The new poll results are not out of line with a Democratic poll released last week, that suggested that the heavily financed Halvorson is surging in the final weeks of the campaign.
In an Anzalone Liszt Research survey released Oct. 17, Halvorson led 48 percent to 29 percent. The poll, which had a 4.9-point margin of error, interviewed 400 people Oct. 10-13.
Halvorson has expanded her lead over Republican Marty Ozinga in the open-seat race for Illinois 11 Congressional district, Democratic pollsters John Anzalone and Jeff Liszt wrote in an earlier polling memo. Halvorsons broadcast television buy has shifted the dynamics of the race in her favor and given the resources to continue her paid communications, she is a strong favorite to win this election.
As of Oct. 1, Halvorson had almost $275,000 in cash on hand and Ozinga had almost $176,000. The Democratic Congressional Campaign Committee has spent heavily on the race, kicking in $865,000 on Halvorsons behalf, while the National Republican Congressional Committee has left the wealthy contractor to fend for himself.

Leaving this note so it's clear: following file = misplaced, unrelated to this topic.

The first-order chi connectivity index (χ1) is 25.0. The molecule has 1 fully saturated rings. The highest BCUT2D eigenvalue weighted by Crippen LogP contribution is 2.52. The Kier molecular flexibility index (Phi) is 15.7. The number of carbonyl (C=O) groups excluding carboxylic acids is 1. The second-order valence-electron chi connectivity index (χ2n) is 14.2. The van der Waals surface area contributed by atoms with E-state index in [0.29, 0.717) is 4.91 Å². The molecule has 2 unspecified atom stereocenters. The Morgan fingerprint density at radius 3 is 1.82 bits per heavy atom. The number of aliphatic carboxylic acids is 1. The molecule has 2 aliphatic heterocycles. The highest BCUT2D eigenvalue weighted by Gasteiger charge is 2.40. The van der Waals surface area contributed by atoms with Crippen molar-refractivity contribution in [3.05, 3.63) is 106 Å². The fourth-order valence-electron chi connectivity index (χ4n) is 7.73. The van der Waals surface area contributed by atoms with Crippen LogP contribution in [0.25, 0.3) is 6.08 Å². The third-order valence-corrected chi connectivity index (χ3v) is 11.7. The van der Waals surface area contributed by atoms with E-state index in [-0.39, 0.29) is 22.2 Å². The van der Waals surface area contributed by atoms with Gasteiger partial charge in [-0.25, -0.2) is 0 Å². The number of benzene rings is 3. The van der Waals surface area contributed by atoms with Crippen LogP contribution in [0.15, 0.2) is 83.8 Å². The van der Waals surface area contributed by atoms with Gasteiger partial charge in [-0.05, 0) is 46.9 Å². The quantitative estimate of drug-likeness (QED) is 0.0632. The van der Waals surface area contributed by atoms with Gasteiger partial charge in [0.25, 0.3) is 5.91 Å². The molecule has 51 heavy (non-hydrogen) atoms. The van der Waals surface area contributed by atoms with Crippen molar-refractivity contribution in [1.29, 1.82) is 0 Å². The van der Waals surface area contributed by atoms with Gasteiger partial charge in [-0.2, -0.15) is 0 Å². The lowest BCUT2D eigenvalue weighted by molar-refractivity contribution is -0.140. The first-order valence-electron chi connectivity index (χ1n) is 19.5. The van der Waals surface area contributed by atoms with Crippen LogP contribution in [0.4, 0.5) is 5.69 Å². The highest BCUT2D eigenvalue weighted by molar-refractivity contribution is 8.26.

Ozinga has repeatedly pledged not to self-fund his race.
Vice President Joe Biden waits to conduct a mock swearing-in ceremony with Sen. Brian Schatz, D-Hawaii, in the Capitol's Old Senate Chamber, December 2, 2014. Schatz was sworn in to serve the remainder of his term since he was appointed to the seat after Sen. Daniel Inouye, D-Hawaii, passed away.